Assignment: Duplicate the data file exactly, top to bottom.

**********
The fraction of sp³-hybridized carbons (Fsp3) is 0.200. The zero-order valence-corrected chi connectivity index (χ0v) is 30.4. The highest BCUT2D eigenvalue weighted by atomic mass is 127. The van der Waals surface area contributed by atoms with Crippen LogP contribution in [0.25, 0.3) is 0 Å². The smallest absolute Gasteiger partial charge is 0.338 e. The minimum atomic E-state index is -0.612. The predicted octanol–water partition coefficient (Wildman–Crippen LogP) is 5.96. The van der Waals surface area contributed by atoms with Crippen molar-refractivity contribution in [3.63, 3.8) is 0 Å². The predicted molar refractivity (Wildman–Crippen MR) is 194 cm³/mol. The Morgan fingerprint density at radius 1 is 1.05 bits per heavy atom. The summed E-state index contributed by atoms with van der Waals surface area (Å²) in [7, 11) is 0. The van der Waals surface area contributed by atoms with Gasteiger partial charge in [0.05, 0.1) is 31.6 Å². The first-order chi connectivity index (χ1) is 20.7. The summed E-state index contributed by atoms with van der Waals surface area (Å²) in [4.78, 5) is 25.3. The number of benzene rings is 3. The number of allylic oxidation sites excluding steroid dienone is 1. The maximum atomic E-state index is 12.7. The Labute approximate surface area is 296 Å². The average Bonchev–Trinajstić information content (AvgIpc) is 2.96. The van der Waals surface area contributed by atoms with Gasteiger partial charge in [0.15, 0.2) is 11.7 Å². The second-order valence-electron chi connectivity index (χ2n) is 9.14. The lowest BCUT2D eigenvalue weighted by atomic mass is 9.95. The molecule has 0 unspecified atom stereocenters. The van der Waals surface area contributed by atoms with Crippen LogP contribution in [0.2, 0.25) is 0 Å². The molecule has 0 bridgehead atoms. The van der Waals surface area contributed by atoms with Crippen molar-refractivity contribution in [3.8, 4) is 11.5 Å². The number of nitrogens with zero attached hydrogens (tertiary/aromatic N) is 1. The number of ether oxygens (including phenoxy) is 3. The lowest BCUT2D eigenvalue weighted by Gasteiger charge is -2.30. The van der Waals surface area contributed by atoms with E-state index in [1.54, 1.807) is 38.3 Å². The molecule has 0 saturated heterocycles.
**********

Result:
The fraction of sp³-hybridized carbons (Fsp3) is 0.200. The zero-order valence-corrected chi connectivity index (χ0v) is 30.4. The highest BCUT2D eigenvalue weighted by atomic mass is 127. The van der Waals surface area contributed by atoms with Crippen LogP contribution in [0.25, 0.3) is 0 Å². The smallest absolute Gasteiger partial charge is 0.338 e. The minimum atomic E-state index is -0.612. The predicted octanol–water partition coefficient (Wildman–Crippen LogP) is 5.96. The van der Waals surface area contributed by atoms with Crippen molar-refractivity contribution in [3.63, 3.8) is 0 Å². The predicted molar refractivity (Wildman–Crippen MR) is 194 cm³/mol. The Morgan fingerprint density at radius 1 is 1.05 bits per heavy atom. The summed E-state index contributed by atoms with van der Waals surface area (Å²) in [7, 11) is 0. The van der Waals surface area contributed by atoms with Gasteiger partial charge in [0.05, 0.1) is 31.6 Å². The first-order chi connectivity index (χ1) is 20.7. The summed E-state index contributed by atoms with van der Waals surface area (Å²) in [4.78, 5) is 25.3. The number of benzene rings is 3. The number of allylic oxidation sites excluding steroid dienone is 1. The maximum atomic E-state index is 12.7. The Labute approximate surface area is 296 Å². The average Bonchev–Trinajstić information content (AvgIpc) is 2.96. The van der Waals surface area contributed by atoms with Gasteiger partial charge in [0.15, 0.2) is 11.7 Å². The second-order valence-electron chi connectivity index (χ2n) is 9.14. The lowest BCUT2D eigenvalue weighted by atomic mass is 9.95. The molecule has 0 unspecified atom stereocenters. The van der Waals surface area contributed by atoms with Crippen LogP contribution in [0.2, 0.25) is 0 Å². The molecule has 0 bridgehead atoms. The van der Waals surface area contributed by atoms with Crippen molar-refractivity contribution in [3.8, 4) is 11.5 Å². The number of nitrogens with zero attached hydrogens (tertiary/aromatic N) is 1. The number of ether oxygens (including phenoxy) is 3. The lowest BCUT2D eigenvalue weighted by Gasteiger charge is -2.30. The van der Waals surface area contributed by atoms with E-state index in [1.54, 1.807) is 38.3 Å². The molecule has 0 saturated heterocycles.